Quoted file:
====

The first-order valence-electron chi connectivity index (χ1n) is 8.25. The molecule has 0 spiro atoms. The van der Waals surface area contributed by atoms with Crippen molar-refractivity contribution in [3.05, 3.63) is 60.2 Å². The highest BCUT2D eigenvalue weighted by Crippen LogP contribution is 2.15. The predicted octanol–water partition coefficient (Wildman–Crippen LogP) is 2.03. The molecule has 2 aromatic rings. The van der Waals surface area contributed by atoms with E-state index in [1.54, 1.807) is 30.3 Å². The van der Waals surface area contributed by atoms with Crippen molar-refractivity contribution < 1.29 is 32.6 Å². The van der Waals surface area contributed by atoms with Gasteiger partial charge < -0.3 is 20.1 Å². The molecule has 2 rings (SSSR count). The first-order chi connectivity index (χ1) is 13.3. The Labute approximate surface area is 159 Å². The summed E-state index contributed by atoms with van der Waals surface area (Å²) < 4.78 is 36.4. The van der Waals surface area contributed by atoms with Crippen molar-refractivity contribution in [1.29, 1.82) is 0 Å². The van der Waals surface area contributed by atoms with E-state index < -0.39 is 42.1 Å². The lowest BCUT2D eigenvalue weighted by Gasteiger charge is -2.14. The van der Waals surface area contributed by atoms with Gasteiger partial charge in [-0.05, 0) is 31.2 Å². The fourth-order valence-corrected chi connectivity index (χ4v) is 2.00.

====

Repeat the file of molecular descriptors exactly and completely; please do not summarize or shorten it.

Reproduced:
The first-order valence-electron chi connectivity index (χ1n) is 8.25. The molecule has 0 spiro atoms. The van der Waals surface area contributed by atoms with Crippen molar-refractivity contribution in [3.05, 3.63) is 60.2 Å². The highest BCUT2D eigenvalue weighted by Crippen LogP contribution is 2.15. The predicted octanol–water partition coefficient (Wildman–Crippen LogP) is 2.03. The molecule has 2 aromatic rings. The van der Waals surface area contributed by atoms with E-state index in [1.54, 1.807) is 30.3 Å². The van der Waals surface area contributed by atoms with Crippen molar-refractivity contribution < 1.29 is 32.6 Å². The van der Waals surface area contributed by atoms with Gasteiger partial charge < -0.3 is 20.1 Å². The molecule has 2 rings (SSSR count). The first-order chi connectivity index (χ1) is 13.3. The Labute approximate surface area is 159 Å². The summed E-state index contributed by atoms with van der Waals surface area (Å²) < 4.78 is 36.4. The van der Waals surface area contributed by atoms with Crippen molar-refractivity contribution in [1.29, 1.82) is 0 Å². The van der Waals surface area contributed by atoms with E-state index < -0.39 is 42.1 Å². The lowest BCUT2D eigenvalue weighted by Gasteiger charge is -2.14. The van der Waals surface area contributed by atoms with Gasteiger partial charge in [-0.05, 0) is 31.2 Å². The fourth-order valence-corrected chi connectivity index (χ4v) is 2.00.